The Queensland batsman, Usman Khawaja has had his share of watching the game from the dug-out. During Australia’s tour of India, Khawaja played the role of the 12th man, which becomes frustrating after a point of time and specially when the tour is four months long and that too in a sub-continent.
The same thing happened in the Indian Premier League when Khawaja in hope of grabbing a place in Pune’s playing XI was left with the responsibilities of carrying spare bats, offering water bottles during drinks break, running with extra gloves for batsmen and much more. He last played a one-day match against Pakistan in Sydney on January 22.
“I was sure I was going to get a game in the IPL later on (in the season) because I knew a few guys were leaving,” Khawaja told cricket.com.au.
“I talked to ‘Flem’ (Pune coach Stephen Fleming) too and he was like, ‘Just stay ready. These guys are leaving, later on, anything can happen. Stay ready because you’re likely going to play later on’.
“I stayed ready but the way it worked out we were playing really well and winning games with the team we had. “Just with the balance of the side and our overseas players, we needed more bowling stocks in our team than batting stocks.
“We had some really good Indian players batting really well – (MS) Dhoni, Manoj Tiwary was playing really well – we had ‘Smudger’ (captain Steve Smith) batting up the top there and (Ajinkya) Rahane opening the batting with Rahul Tripathi, another youngster you came out of nowhere batting beautifully. It was disappointing not to play but it was really good to be part of a winning side.”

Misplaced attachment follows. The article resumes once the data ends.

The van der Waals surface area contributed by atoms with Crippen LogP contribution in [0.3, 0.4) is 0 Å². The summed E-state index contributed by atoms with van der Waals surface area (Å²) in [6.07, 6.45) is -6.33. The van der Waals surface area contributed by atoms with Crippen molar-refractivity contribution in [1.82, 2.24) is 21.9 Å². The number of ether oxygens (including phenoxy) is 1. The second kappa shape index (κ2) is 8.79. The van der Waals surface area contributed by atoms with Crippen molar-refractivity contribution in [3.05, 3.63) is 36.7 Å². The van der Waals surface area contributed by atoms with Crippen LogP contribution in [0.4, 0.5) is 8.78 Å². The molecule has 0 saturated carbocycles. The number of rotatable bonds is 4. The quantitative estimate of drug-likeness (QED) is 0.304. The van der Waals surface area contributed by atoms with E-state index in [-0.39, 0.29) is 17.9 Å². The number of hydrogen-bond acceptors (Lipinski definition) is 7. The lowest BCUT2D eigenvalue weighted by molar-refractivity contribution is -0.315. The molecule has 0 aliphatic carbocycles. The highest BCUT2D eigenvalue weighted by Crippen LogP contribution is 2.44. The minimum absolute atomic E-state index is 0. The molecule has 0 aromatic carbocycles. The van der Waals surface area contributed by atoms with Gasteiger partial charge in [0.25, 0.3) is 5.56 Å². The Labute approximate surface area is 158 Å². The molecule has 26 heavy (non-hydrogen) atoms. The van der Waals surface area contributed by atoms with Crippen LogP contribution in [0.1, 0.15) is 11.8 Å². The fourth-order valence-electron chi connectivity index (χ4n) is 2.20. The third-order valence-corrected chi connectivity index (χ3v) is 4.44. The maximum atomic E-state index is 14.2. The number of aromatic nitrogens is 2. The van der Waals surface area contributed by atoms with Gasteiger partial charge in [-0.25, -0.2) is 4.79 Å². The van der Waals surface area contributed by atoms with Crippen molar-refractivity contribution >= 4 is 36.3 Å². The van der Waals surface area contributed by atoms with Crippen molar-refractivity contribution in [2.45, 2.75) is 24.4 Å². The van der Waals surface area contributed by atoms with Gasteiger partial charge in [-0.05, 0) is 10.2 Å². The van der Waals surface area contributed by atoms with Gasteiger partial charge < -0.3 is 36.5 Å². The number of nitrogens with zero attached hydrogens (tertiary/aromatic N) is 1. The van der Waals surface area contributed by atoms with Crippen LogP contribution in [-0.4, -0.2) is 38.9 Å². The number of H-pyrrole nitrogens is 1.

Khawaja has spent maximum time on the boundaries of Indian cricket grounds making him feel like a ground’s infrastructure expert. In 2013, he was selected for Australia’s 2013 Test squad but didn’t play a single match due to suspension. He featured for Australia A against India in 2015 and also in World T20 last year. The Australian teammates had started asking about certain facilities in various grounds where Khawaja used to be their go-to guy. “There’s been a lot of drink carrying in India,” he said.
“I was laughing with (Pune teammate Adam) Zampa because he wasn’t playing a lot of the IPL too. We were doing gym sessions on match days and he was always asking where the gyms were at each venue. We got to another venue and I’d point out the gym. Another venue, same thing. He asked me how I knew where all the gyms were and I told him ‘I know where every gym in India is – match days I’m in there a lot’.”
Khawaja used to spend time in nets, work on his game in best possible ways but the progress got limited while performing only in the nets but not being able to play matches.
“I feel it’s really hard to improve as a cricketer in the nets,” Khawaja explained.
“You can work on specific areas, which I did when I was over there as I always do, but at the end of the day, you’ve got to be playing cricket games to test yourself and put yourself under a bit of pressure. I’ve never been a big one for hitting a million balls in the nets because I like to balance it with game time.